The Final Word
Cloud computing has driven year over year shifts in business, and 2011 promises to be no different. The year ahead will see cloud confusion give way to more businesses moving entirely to the cloud, greater adoption of the mobile cloud as critical enterprise functionality is extended to multiple devices, and increased focus and standardization around cloud identify management.
For the last seven years, we’ve been on the front lines as cloud computing has evolved and matured into a critical technology for the enterprise, and the new projects we have underway for 2011 indicate that innovation in this market will only continue to thrive.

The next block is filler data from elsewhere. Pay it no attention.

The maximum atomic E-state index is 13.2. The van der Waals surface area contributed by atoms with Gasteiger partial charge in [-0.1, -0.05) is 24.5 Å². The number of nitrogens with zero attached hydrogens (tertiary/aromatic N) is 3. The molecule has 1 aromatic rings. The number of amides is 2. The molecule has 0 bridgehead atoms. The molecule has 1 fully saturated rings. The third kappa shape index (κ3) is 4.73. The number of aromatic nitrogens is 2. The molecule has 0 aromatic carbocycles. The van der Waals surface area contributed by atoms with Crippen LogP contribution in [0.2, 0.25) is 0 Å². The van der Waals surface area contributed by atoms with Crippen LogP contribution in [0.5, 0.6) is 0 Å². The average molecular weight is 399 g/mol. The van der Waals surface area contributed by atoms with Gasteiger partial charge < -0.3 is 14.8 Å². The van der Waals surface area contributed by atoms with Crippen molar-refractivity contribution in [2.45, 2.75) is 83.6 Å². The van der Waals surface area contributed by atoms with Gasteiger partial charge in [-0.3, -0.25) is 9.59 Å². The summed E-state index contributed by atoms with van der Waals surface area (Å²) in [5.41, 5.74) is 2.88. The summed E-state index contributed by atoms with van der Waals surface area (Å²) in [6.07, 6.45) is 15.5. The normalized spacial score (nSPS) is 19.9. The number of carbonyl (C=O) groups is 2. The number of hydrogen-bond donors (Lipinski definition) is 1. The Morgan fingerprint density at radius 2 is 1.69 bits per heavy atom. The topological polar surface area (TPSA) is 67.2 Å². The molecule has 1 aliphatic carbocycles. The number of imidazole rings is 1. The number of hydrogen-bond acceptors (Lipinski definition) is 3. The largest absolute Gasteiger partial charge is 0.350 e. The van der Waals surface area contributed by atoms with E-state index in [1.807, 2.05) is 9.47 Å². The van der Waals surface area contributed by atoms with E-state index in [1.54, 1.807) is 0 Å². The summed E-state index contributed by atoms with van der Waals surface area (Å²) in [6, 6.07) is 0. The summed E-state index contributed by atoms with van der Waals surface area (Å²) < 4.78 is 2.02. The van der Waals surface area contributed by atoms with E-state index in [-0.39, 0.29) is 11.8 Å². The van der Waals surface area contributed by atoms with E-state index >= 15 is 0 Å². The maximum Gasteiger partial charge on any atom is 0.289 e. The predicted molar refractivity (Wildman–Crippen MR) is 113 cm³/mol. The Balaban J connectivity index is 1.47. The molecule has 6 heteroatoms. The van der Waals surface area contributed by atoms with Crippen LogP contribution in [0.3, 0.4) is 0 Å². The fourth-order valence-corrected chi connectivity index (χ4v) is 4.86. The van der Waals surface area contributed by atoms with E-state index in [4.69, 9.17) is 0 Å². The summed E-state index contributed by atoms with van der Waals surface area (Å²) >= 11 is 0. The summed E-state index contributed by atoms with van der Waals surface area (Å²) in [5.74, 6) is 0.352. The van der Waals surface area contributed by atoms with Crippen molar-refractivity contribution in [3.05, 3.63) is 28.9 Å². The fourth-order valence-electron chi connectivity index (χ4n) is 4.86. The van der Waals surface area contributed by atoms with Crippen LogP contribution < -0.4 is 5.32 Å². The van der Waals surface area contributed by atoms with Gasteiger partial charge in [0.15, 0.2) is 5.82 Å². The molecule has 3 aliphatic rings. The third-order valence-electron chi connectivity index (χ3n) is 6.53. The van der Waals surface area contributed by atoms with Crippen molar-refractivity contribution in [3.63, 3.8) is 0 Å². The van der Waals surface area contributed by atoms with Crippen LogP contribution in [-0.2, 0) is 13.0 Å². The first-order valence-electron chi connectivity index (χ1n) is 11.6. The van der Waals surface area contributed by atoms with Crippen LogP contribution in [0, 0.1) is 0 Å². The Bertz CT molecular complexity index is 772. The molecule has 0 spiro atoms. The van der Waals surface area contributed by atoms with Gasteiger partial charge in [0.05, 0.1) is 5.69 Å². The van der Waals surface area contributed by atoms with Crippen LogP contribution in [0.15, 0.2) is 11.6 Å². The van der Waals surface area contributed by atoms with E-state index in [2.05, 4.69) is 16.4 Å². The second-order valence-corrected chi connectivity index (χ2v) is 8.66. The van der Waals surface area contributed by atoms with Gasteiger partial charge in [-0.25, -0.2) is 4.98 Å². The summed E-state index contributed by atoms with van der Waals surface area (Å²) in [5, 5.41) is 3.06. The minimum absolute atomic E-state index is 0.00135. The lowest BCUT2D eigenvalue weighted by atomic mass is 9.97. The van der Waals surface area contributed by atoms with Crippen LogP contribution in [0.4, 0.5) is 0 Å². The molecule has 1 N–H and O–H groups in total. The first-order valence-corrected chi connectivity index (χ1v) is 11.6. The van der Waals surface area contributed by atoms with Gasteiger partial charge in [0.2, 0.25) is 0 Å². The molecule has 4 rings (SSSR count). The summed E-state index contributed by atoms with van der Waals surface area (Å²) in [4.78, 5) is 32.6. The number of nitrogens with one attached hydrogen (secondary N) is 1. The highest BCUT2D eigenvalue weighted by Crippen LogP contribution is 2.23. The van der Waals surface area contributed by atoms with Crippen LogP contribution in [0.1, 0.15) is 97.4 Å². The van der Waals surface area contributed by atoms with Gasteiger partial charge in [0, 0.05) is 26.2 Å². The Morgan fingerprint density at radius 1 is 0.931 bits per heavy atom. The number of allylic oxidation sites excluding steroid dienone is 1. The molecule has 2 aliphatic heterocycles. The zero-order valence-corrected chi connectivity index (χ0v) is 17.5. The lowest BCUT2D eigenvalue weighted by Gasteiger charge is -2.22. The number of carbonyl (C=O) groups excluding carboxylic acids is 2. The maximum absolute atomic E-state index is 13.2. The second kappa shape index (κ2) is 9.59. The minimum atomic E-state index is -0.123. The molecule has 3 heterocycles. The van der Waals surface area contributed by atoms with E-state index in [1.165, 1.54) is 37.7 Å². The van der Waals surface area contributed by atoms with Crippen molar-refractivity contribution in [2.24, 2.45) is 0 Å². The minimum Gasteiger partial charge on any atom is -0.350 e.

John Barnes is as an application development expert and a developer who uses cloud computing technologies from Amazon Web Services, Salesforce.com, Google, and Adobe. He has over 17 years of technology experience and currently leads the mobile platform development and R&D teams as CTO of Model Metrics, a leading cloud-computing consulting firm with customers including Abbott, Honeywell, MasterCard, Medtronic, NBC Universal, The Boeing Company, and Walgreens. You can contact the author at